Drying, Freezing and Salting Herbs



Drying is the most effective way to keep many herbs. To dry herbs, harvest long stems where ever possible. Wash then thoroughly and shake off as much water as possible. Fasten several stalks together (no more that six!) at the bottom with elastic bands. Insert a twist tie through the elastic and use it to suspend the herbs upside down in a dark, dry place - not in the sun!!! When herbs are completely dry, place the entire stalk in plastic bag or a plastic container and store in a cool, dry place. DO NOT remove the leaves from the stalks or crumble the leaves until you are ready to use them. This preserves the natural essential oils present in the leaves.

Herbs that dry well:

Lemon Balm
Lemon Verbena

Sweet Annie


Some herbs don’t dry well and freezing is a good alternative for them. Harvest and wash as for drying and place herbs, stems and all, in a plastic freezer bag and place in the freezer. To use, remove the bag from the freezer and crumble off the amount you want to use. Replace bag in freezer. Frozen herbs have great flavor and are wonderful in cooked dishes.

Another method for freezing that works particularly well with parsley is to put the herbs in the blender with some water and blend them together. Freeze the mixture in ice cube trays. Once frozen, the ‘herb cubes’ can be removed from the trays and kept in plastic bags. Add a cube or two to soups, stews, etc.

Herbs that freeze well:
Garlic chive

*We have tried for years to dry parsley and have not been able to preserve the color and flavor of fresh parsley. Yes, you can buy dried parsley in the grocery store, but it sure doesn’t taste like fresh!

Salted Herbs

Salting herbs is a very old method of preservation, dating from the days before refrigeration. It is often found in French Canadian cuisine and is somewhat out of favor in these health conscious times. It is quick, easy and low tech; try a jar or two and enjoy a little history!

Salted herb recipes usually contain leafy herbs, like parsley, chives and celery leaves. Some contain finely grated carrot or onion, so feel free to experiment. The simplest recipes contain only onion, chive and salt - a little dull for our tastes!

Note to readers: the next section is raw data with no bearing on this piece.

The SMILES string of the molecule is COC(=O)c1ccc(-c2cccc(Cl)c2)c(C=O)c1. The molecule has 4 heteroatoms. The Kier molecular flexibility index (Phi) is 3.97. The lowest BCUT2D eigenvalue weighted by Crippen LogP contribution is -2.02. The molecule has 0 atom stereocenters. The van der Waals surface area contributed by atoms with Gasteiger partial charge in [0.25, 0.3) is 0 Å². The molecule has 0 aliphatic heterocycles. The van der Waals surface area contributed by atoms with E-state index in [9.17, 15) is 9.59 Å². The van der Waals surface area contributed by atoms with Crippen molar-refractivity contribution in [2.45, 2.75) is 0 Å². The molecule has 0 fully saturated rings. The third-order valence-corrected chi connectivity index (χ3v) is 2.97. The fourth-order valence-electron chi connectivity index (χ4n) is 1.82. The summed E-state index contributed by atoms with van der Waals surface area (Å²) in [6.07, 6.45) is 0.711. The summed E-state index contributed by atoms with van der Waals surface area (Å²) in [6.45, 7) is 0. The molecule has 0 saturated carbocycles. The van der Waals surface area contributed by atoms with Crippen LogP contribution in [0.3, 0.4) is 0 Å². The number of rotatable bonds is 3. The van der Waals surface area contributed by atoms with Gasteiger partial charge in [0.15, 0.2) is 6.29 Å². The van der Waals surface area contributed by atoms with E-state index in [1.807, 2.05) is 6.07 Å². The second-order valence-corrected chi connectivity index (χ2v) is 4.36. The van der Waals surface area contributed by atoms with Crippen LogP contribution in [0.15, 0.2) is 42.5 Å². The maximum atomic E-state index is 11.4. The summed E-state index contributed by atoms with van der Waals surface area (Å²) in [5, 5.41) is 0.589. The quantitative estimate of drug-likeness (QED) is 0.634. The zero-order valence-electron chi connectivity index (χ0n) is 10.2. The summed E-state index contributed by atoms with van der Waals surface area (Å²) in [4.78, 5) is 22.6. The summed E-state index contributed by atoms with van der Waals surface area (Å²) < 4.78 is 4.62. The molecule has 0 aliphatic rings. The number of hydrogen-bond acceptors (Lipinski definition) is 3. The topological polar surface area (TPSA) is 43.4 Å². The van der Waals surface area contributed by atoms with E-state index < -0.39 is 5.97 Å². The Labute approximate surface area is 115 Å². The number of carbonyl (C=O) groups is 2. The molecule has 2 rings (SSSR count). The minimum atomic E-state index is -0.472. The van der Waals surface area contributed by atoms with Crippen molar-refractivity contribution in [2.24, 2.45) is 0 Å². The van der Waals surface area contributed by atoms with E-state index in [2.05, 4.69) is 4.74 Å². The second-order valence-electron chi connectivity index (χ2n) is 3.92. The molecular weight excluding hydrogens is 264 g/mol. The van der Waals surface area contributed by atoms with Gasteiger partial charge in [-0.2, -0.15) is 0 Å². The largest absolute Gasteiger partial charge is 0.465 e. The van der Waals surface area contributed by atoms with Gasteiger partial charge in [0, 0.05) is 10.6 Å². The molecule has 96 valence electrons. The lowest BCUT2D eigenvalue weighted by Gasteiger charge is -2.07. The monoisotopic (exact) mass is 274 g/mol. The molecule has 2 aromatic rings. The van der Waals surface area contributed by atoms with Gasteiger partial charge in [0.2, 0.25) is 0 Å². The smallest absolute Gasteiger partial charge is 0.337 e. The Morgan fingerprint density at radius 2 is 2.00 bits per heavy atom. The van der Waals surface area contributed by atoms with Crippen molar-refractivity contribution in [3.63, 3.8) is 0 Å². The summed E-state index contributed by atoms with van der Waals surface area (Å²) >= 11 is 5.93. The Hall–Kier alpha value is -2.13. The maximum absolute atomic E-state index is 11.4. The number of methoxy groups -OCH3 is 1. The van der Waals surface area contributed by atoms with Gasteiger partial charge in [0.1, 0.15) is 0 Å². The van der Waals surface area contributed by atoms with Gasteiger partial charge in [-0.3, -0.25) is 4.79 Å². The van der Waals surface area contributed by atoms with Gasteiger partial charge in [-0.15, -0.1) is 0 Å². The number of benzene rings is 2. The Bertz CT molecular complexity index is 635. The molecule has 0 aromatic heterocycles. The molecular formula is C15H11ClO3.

Making salted herbs is simplicity itself. Harvest and wash herb leaves and chop them finely. Remove any stems. For every cup of leaves, you will need 1/4 cup of pickling salt. Layer the herbs and salt in a crock, should you be luck enough to have one. If not, use a glass jar. Make sure you end with a layer of salt, then cover the crock or jar. Place it in a cool, dry place for about a month. During this time, the salt will draw liquid from the herbs and this will form a brine. To use salted herbs, toss a spoonful in a soup or casserole or use it to flavor your favorite meat dish.

Here's a simple recipe to get you started:
1 cup fresh chives, chopped finely
1 cup fresh parsley, chopped finely
1 cup leeks, chopped finely
1 cup green parts of scallion, chopped finely
2 cups celery leaves, chopped finely
1/2 cup fresh savory, chopped finely
1/4 cup fresh sage, chopped finely
2 cups pickling salt

This recipe is not written in stone. Don't have savory in your garden? Use thyme instead! Hate celery? Leave it out! (Just remember to adjust the amount of salt if you change the amount of herbs.)

For other uses for herbs, see our
Herbal Teas, Herbal Vinegar, Pesto and Recipe pages.

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Hummingbird Farm
Brian and Cindy Tibbetts
202 Bean Street  Turner, Maine 04282
(207) 224-8220   hummingbird@megalink.net
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